In a lost season for the Maple Leafs, Toronto fans can at least take solace in the fact that at the most important time of the year for the provincial rival Ottawa Senators, the Leafs have put up two victories and hurt the Sens’ playoff chances.
Ottawa went into Sunday night’s game in a must-win situation. With the Detroit Red Wings and Boston Bruins both three points up on the Senators, a victory would have pulled them within a single point and made for a furious fight to the finish. Instead, the Leafs came together to pull off a shootout win, aided in the first period by one of the best stops Toronto goaltender Jonathan Bernier has made all season.
With Toronto up 1-0 less than four minutes into the game, Ottawa broke down ice with Kyle Turris and Clarke MacArthur driving toward the net. Rookie Mark Stone stopped up at the top of the Toronto zone, spun and fired a puck on net, which ended up on the tape of MacArthur following a Bernier rebound. With Bernier down, MacArthur simply had to elevate the puck to tie the game for the Senators, but Bernier reached back with his trapper and pulled the puck out of harm’s way: Read more
Sunday’s NHL action featured five games, all of which had implications on the playoff race. But of those five, three had a little extra depth to them. The Blackhawks/Blues, Senators/Leafs and Flyers/Penguins games weren’t necessarily more exciting than the Capitals’ win over Detroit or Montreal’s 4-1 victory against Florida, but the regional rivalries always have a discernible zest to them that sets them apart – and that comprises the financial backbone of the league’s most profitable teams.
The Leafs’ season has been abysmal and both their players and fans have looked like they’d checked out of things weeks ago, but Toronto’s players and fans got an emotional jolt in a 2-1 shootout win that dealt Ottawa’s playoff hopes a serious blow. The Flyers did more or less the same thing to the Penguins, only Philadelphia needed just three periods to squash the Pens 4-1 and jeopardize Pittsburgh’s post-season hopes. And the Blues and Hawks have the best kind of rivalry – one in which both teams are headed to the playoffs this year and are jousting for top spot in their division.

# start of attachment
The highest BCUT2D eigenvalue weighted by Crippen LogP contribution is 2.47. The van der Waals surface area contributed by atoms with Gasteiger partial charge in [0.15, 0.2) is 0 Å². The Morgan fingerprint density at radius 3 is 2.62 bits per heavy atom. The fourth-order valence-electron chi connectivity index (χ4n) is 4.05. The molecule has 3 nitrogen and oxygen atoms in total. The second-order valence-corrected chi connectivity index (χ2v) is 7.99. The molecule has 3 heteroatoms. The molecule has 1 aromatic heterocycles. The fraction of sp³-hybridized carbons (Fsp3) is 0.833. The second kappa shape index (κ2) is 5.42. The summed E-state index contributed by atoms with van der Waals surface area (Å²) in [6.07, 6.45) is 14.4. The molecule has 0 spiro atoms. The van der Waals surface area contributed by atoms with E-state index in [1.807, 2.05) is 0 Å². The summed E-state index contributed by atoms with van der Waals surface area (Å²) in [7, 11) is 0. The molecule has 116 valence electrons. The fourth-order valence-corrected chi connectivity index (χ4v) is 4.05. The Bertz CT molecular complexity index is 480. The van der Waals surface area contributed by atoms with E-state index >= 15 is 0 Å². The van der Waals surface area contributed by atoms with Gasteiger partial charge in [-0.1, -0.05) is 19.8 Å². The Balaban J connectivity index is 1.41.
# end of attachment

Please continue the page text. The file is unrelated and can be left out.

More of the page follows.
Sorry, Detroit vs. Washington and Montreal vs. Florida, but you’re going to have an uphill battle trying to replicate the emotion seen in those type of games. Read more
Sorry, hockey world. Rob Ford is your problem now.
The controversial former mayor of Toronto was elected to the Hall of Fame’s board of directors late last month, a Hall spokesperson confirmed this weekend.
Ford, who now serves as a Toronto city councillor, will hold a non-voting position on the board alongside two other city councillors. That means he’ll have no say in who is inducted.
Ford bowed out of Toronto’s last mayor election after he was diagnosed with stomach cancer. He ran for a council seat instead, and has settled into a quieter role at Toronto City Hall since winning that seat on council.
But the man’s pop culture legacy remains, and it’s going to be hard to ignore as he joins the Hall of Fame board.
News Wednesday that actor and famous hockey/Boston Bruins fan Denis Leary was producing for IFC a new series centered around an amateur hockey team should inspire puck fans to pitch more hockey-themed shows to TV networks in the hope they might get picked up and put on air. Here, I’ll show you what I mean, using titles of TV series as examples:
The Walking Dead An outbreak of a mysterious virus ravages the Sabres, Coyotes and Maple Leafs and leads to locals staggering aimlessly and dead-eyed in the streets in Buffalo, Arizona and Toronto. While death sometimes seems to be a merciful option for our heroes during such a bleak time, they bravely continue to search and hope for a place to settle and grow. Read more